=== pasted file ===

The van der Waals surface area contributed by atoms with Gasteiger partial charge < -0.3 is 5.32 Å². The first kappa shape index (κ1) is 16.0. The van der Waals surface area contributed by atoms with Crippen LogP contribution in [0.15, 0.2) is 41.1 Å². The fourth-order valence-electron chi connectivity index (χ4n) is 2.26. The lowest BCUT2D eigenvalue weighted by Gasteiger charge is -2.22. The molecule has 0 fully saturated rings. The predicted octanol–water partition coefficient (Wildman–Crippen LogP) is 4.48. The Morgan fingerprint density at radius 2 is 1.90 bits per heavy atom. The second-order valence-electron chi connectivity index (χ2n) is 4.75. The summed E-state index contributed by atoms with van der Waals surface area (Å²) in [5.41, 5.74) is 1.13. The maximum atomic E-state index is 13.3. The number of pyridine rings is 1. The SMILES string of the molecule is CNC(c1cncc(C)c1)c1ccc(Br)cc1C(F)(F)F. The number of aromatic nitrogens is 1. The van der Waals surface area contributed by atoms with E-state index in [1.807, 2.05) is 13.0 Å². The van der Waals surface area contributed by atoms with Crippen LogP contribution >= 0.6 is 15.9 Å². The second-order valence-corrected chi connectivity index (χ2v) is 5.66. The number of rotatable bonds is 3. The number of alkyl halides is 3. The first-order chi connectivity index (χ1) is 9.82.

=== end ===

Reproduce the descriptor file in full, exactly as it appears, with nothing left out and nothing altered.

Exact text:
The van der Waals surface area contributed by atoms with Gasteiger partial charge < -0.3 is 5.32 Å². The first kappa shape index (κ1) is 16.0. The van der Waals surface area contributed by atoms with Crippen LogP contribution in [0.15, 0.2) is 41.1 Å². The fourth-order valence-electron chi connectivity index (χ4n) is 2.26. The lowest BCUT2D eigenvalue weighted by Gasteiger charge is -2.22. The molecule has 0 fully saturated rings. The predicted octanol–water partition coefficient (Wildman–Crippen LogP) is 4.48. The Morgan fingerprint density at radius 2 is 1.90 bits per heavy atom. The second-order valence-electron chi connectivity index (χ2n) is 4.75. The summed E-state index contributed by atoms with van der Waals surface area (Å²) in [5.41, 5.74) is 1.13. The maximum atomic E-state index is 13.3. The number of pyridine rings is 1. The SMILES string of the molecule is CNC(c1cncc(C)c1)c1ccc(Br)cc1C(F)(F)F. The number of aromatic nitrogens is 1. The van der Waals surface area contributed by atoms with E-state index in [1.807, 2.05) is 13.0 Å². The van der Waals surface area contributed by atoms with Crippen LogP contribution >= 0.6 is 15.9 Å². The second-order valence-corrected chi connectivity index (χ2v) is 5.66. The number of rotatable bonds is 3. The number of alkyl halides is 3. The first-order chi connectivity index (χ1) is 9.82.